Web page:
TOXBASE is the first database available on the internet designed to meet the needs of first line management in poisoning. This method of information provision for health care, which has been promoted by the UK Health Departments and the NPIS in the emergency management of poisoning, is unique to the United Kingdom. It is therefore important that its mode of use is evaluated. As the system is used predominantly by A&E departments the questionnaire was targeted specifically at these users. The results of our survey indicate a high level of acceptability of the system. The data we have collected on actual system use are in line with the pattern of presentations of acute poisoning at A&E departments.4 An on line service also enables new or urgent information to be made available to all users within 24 hours, an example being the press release about unexplained illness and deaths among heroin injectors, and an alert about contaminated ecstasy tablets. This may partly explain the increase in ecstasy inquiries we noted.
At present some aspects of TOXBASE are not being used as much as we would hope. These include the potential interactive nature of the system, in particular with respect to the acquisition of information on the toxic effects of new drugs. TOXBASE has an e-mail facility, but at present this is used very infrequently. This may be because many hospital units do not have e-mail provision on their computer systems. We anticipate that with the wider involvement of the NHS net within the United Kingdom this particular aspect of the TOXBASE system will become more readily available and hence more frequently used for passing information about poisons management to the NPIS.
There are a number of other possible applications for TOXBASE. These include a potential use for distance learning about poisoning management. A number of professional organisations have placed health care protocols within their own web sites (for example, British Heart Foundation, http://www.bhf.org.uk and British Hypertension Society, http://www.hyp.ac.uk/bhs/index.htm). The success of TOXBASE at this early stage of its development as an internet tool should encourage the standardisation of web presentations and ease of access to facilitate the more widespread use of consensus statements to support clinical practice.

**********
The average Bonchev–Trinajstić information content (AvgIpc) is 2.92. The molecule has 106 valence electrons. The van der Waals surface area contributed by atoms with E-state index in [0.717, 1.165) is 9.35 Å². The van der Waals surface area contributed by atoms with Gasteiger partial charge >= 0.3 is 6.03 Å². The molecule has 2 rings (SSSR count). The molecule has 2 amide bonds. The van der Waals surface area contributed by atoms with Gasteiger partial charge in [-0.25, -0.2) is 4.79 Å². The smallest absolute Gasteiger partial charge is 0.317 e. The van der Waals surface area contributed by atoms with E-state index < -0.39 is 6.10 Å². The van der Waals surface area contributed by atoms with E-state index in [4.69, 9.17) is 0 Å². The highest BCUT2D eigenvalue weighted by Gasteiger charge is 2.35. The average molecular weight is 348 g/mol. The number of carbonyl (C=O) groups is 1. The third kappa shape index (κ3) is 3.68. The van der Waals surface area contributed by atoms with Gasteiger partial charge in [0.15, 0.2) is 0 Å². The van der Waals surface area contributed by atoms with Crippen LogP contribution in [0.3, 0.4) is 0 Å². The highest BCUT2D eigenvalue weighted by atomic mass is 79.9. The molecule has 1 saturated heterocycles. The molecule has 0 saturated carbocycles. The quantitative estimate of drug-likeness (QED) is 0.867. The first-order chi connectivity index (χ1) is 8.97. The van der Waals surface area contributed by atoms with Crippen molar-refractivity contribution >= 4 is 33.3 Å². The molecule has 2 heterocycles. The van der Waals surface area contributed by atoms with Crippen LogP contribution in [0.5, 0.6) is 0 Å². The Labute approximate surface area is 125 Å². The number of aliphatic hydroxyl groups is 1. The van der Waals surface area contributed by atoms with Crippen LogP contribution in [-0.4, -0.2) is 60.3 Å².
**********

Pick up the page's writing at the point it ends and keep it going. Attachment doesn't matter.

TOXBASE was originally written to standardise the information provided to health care professionals about the management of poisoning. At present we have no outcome data to indicate how successful it has been in altering poisons management within the hospital departments in which it is used. In the case of paracetamol poisoning it has been shown that distribution of a wall chart assists in the provision of a higher standard of care.5 We anticipate that TOXBASE will serve the same purpose for a wider range of poisons. Further developments in the method of presentation of the data on the system, particularly with respect to multi-agent ingestion are planned and it is hoped these will also contribute to improving levels of patient care. Clinical studies that provide quantitative information on the effects of drug combinations will be used to support this work.6
In conclusion, TOXBASE would seem to have been well received as a useful addition to the management poisoning within the UK health care system. Over the next 12 months it is anticipated that the penetration of users will increase, particularly within England and Wales. With this increased use will come a need to adapt TOXBASE, and to this end a series of focus groups have been held to facilitate the development of the system in future.
We gratefully acknowledge the cooperation of the UK centres of the NPIS, and in particular their Medical Directors who jointly review the TOXBASE entries.
TOXBASE was originally developed on Viewdata by Dr A T Proudfoot. The authors gratefully acknowledge his contribution. Dr Bateman is Medical Director of the Edinburgh NPIS Centre and planned this study with Mrs Good. Dr Kelly and Mr Laing contributed to discussions on the manuscript and are also involved in the development of TOXBASE.
Conflicts of interest: the authors are responsible for managing TOXBASE on behalf of the NPIS. The copyright of TOXBASE is held by the Scottish Executive Health Department.